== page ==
The year 2014 is well on its way to being Malaysia Airlines’ annus horribilis. Flight 17, shot down last week over eastern Ukraine, is the second Boeing 777 the airline has lost in the past five months, after MH370 disappeared, it’s believed, somewhere over the Indian Ocean.
But even before the double calamity, Malaysia’s national carrier was struggling to adapt to momentous shifts in Asia’s aviation industry.
It was expected to announce a restructuring plan even before MH17 was shot down. That plan is expected very soon. Other than bankruptcy or privatization, analysts say, the airline doesn’t have many options.
“To recover from a double incident like this, it’s unprecedented in the history of aviation,” says Mohshin Aziz, an aviation analyst at Maybank Investment Bank.
Mohshin figures that Malaysia Airlines is losing about $1.7 million a day, and he expects that figure to rise after the recent plane crash.
“So if there were a recovery, suffice it to say it will take a substantial amount of time, perhaps a year, two, maybe more,” he says. “The unfortunate thing is Malaysia Airlines doesn’t have the balance sheet to sustain anything beyond a year.”
Mohshin says that Malaysia Airlines is not to blame for flying its approved route over a conflict zone.
But ultimately, he says, it is the perceptions of consumers that count, and that’s why the airline’s ticket bookings and stock prices have plummeted.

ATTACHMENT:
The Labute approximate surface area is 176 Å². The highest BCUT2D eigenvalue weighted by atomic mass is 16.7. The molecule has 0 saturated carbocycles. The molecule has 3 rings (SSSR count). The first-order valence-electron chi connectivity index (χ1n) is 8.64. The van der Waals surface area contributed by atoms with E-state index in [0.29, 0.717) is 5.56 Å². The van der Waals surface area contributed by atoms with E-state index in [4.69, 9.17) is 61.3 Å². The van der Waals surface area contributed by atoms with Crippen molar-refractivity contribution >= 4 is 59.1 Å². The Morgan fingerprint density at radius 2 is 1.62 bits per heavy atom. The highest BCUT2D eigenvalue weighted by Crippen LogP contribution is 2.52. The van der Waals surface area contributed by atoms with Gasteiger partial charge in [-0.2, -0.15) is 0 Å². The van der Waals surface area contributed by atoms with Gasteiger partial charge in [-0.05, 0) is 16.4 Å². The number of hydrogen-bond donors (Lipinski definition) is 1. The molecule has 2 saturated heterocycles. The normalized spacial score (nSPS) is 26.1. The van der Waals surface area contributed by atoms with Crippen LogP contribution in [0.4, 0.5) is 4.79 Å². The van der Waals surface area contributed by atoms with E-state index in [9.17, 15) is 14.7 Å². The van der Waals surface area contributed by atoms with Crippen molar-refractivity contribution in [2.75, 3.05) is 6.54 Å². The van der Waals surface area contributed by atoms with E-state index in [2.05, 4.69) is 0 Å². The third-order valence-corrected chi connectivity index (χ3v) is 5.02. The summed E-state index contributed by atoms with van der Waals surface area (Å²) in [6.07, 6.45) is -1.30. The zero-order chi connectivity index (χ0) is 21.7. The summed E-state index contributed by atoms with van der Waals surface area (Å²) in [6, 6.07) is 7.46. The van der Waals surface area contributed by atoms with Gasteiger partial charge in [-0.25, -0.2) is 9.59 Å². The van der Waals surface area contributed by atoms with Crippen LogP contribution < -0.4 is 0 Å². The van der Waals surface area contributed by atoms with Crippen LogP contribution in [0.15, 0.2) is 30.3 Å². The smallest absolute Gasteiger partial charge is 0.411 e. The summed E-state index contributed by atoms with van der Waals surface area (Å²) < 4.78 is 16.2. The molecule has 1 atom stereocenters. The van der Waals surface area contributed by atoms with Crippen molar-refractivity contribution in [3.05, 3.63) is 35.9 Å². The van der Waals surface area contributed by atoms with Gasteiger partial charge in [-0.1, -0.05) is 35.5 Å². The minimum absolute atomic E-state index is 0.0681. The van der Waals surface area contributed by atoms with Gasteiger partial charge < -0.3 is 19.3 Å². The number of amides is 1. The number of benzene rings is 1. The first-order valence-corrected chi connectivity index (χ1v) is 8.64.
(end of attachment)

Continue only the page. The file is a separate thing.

Transport Minister Liow Tiong Lai has recently been bombarded by questions about why MH17 flew over a war zone.
He says it’s because aviation authorities approved the route.
“The flight and its operators followed the rules,” he said. “But on the ground, the rules of war were broken.”
If the airline is privatized, that may be a good thing, some critics say, because state ownership of the airline has led to crony capitalism.
Gurcharan Singh is a 30-year veteran of Malaysia Airlines, and the former head of its pilots association.
He notes that for years, Malaysia’s rulers gave the airline to their political allies to manage. And he says that resulted in a lot of bad business decisions.
“Who decides what aircraft to buy, what engines to use. … One guy says no, it’s GE, another guy says it’s Pratt & Whitney. It’s all political,” he says.
What’s worse, Gurcharan says, the airline’s management was awarded on the basis of affirmative action policies that benefit ethnic Malays.
He says the privatization of Malaysia Airlines must avoid this trap.
“Everything is race-based. So we have to get out of that. This is something technical. You just want people with merit,” he says. “It doesn’t matter if he’s Indian, Chinese, Malay, whatever race, it must be strictly on merit for them to survive.”
Meanwhile, Malaysia Airlines is up against some tough competitors in the neighborhood. On the top end, it faces Singaporean and Thai carriers. On the low end, it’s outperformed by the more efficient budget carrier AirAsia.
Mohshin Aziz, the aviation analyst, says Malaysia-based AirAsia has helped usher in low-cost air travel in the region, much as Southwest and Ryanair have done in the U.S. and Europe, respectively.
“So that’s where Asia is right now. We’re having a good economic growth for the past decade. There’s a lot of middle-class people,” he says. “And the geography of Southeast Asia — there’s sea everywhere, so in many instances, flying is the only option that you have.”
Malaysia Airlines has become a part of the national identity, Mohshin says, because people grew up with it. He says it could and should survive as a private airline, focused on domestic routes.